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The Phillips curve and US monetary policy: what the FOMC transcripts tell us

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  • Ellen E. Meade
  • Daniel L. Thornton

Abstract

The Phillips curve framework, which includes the output gap and natural rate hypothesis, plays a central role in the canonical macroeconomic model used in analyses of monetary policy. It is now well understood that real-time data must be used to evaluate historical monetary policy. We believe that it is equally important that macroeconomic models used to evaluate historical monetary policy reflect the framework that policymakers used to formulate that policy. To that end, we use the Federal Open Market Committee (FOMC) transcripts to examine the role that the Phillips curve framework played in Fed policymaking from 1979 through 2003. The FOMC's transcripts allow us to trace the evolution in policymakers' discussion of the Phillips curve framework over time. Our analysis suggests that the Phillips curve was much less central to the formulation and implementation of US monetary policy than it is in models commonly used to evaluate that policy. Copyright 2012 Oxford University Press 2011 All rights reserved, Oxford University Press.

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Bibliographic Info

Article provided by Oxford University Press in its journal Oxford Economic Papers.

Volume (Year): 64 (2012)
Issue (Month): 2 (April)
Pages: 197-216

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Handle: RePEc:oup:oxecpp:v:64:y:2012:i:2:p:197-216

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  1. Orphanides, Athanasios, 2003. "The quest for prosperity without inflation," Journal of Monetary Economics, Elsevier, vol. 50(3), pages 633-663, April.
  2. Orphanides, Athanasios & van Norden, Simon, 2005. "The Reliability of Inflation Forecasts Based on Output Gap Estimates in Real Time," CEPR Discussion Papers 4830, C.E.P.R. Discussion Papers.
  3. Jonas D. M. Fisher & Chin Te Liu & Ruilin Zhou, 2002. "When can we forecast inflation?," Economic Perspectives, Federal Reserve Bank of Chicago, issue Q I, pages 32-44.
  4. Ellen E. Meade, 2005. "The FOMC: preferences, voting, and consensus," Review, Federal Reserve Bank of St. Louis, issue Mar, pages 93-101.
  5. Daniel L. Thornton, 2005. "When did the FOMC begin targeting the federal funds rate? what the verbatim transcripts tell us," Working Papers 2004-015, Federal Reserve Bank of St. Louis.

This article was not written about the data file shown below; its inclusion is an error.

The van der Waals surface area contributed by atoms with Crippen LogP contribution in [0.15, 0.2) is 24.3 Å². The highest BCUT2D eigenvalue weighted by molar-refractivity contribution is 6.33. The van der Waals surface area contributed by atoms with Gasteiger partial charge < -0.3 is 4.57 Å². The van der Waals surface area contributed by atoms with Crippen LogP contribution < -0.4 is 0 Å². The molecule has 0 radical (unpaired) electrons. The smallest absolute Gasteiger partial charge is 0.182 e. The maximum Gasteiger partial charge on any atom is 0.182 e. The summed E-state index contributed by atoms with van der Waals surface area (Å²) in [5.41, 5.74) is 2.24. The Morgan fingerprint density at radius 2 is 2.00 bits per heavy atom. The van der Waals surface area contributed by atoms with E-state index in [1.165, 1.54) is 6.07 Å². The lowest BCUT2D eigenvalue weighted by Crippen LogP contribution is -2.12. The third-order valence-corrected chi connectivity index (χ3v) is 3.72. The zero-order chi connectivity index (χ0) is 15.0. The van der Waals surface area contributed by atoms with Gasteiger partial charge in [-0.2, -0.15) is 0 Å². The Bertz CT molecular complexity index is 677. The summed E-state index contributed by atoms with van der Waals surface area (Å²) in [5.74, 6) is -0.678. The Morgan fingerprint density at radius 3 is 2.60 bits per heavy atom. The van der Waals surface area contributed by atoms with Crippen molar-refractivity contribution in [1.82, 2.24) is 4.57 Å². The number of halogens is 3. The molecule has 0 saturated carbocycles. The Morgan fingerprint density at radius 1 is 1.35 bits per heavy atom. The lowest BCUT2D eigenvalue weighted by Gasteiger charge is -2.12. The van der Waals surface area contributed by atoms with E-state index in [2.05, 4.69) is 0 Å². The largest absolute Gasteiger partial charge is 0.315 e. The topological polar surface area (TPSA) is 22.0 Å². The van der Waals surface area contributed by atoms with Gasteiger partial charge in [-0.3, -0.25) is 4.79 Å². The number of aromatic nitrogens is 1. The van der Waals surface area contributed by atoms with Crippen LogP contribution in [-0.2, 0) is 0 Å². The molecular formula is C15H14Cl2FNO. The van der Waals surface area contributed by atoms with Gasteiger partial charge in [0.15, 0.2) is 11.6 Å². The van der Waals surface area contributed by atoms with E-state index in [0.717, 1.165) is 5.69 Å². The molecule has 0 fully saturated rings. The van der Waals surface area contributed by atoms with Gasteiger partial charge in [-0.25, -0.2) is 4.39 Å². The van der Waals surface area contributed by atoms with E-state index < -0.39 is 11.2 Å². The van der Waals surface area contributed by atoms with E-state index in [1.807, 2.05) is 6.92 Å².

6. Athanasios Orphanides, 1998. "Monetary policy rules based on real-time data," Finance and Economics Discussion Series 1998-03, Board of Governors of the Federal Reserve System (U.S.).
  7. George A. Kahn, 2012. "The Taylor Rule and the Practice of Central Banking," Book Chapters, in: Evan F. Koenig & Robert Leeson & George A. Kahn (ed.), The Taylor Rule and the Transformation of Monetary Policy, chapter 3 Hoover Institution, Stanford University.
  8. Michael T. Kiley, 2010. "Output gaps," Finance and Economics Discussion Series 2010-27, Board of Governors of the Federal Reserve System (U.S.).
  9. Katharine Neiss & Edward Nelson, 2002. "Inflation dynamics, marginal cost, and the output gap: evidence from three countries," Proceedings, Federal Reserve Bank of San Francisco, issue Mar.
  10. Marvin Goodfriend & Robert King, 2005. "The Incredible Volcker Disinflation," NBER Working Papers 11562, National Bureau of Economic Research, Inc.
  11. John C. Williams, 2006. "Inflation persistence in an era of well-anchored inflation expectations," FRBSF Economic Letter, Federal Reserve Bank of San Francisco, issue oct13.
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Cited by:
  1. Stefan Reitz & Ulf. D. Slopek, 2012. "Fixing the Phillips Curve: The Case of Downward Nominal Wage Rigidity in the US," Kiel Working Papers 1795, Kiel Institute for the World Economy.
  2. Jakob de Haan & David-Jan Jansen, 2011. "Corporate culture and behaviour: A survey," DNB Working Papers 334, Netherlands Central Bank, Research Department.
  3. El-Shagi, Makram & Jung, Alexander, 2013. "Does the Greenspan era provide evidence on leadership in the FOMC?," Working Paper Series 1579, European Central Bank.
  4. Christian Pierdzioch & Jan-Christoph Rülke & Peter Tillmann, 2013. "Using forecasts to uncover the loss function of FOMC members," MAGKS Papers on Economics 201302, Philipps-Universität Marburg, Faculty of Business Administration and Economics, Department of Economics (Volkswirtschaftliche Abteilung).
  5. Peter Tillmann, 2009. "The Fed’s perceived Phillips curve: Evidence from individual FOMC forecasts," MAGKS Papers on Economics 200946, Philipps-Universität Marburg, Faculty of Business Administration and Economics, Department of Economics (Volkswirtschaftliche Abteilung).
  6. Thornton, Daniel L., 2014. "Monetary policy: Why money matters (and interest rates don’t)," Journal of Macroeconomics, Elsevier, vol. 40(C), pages 202-213.

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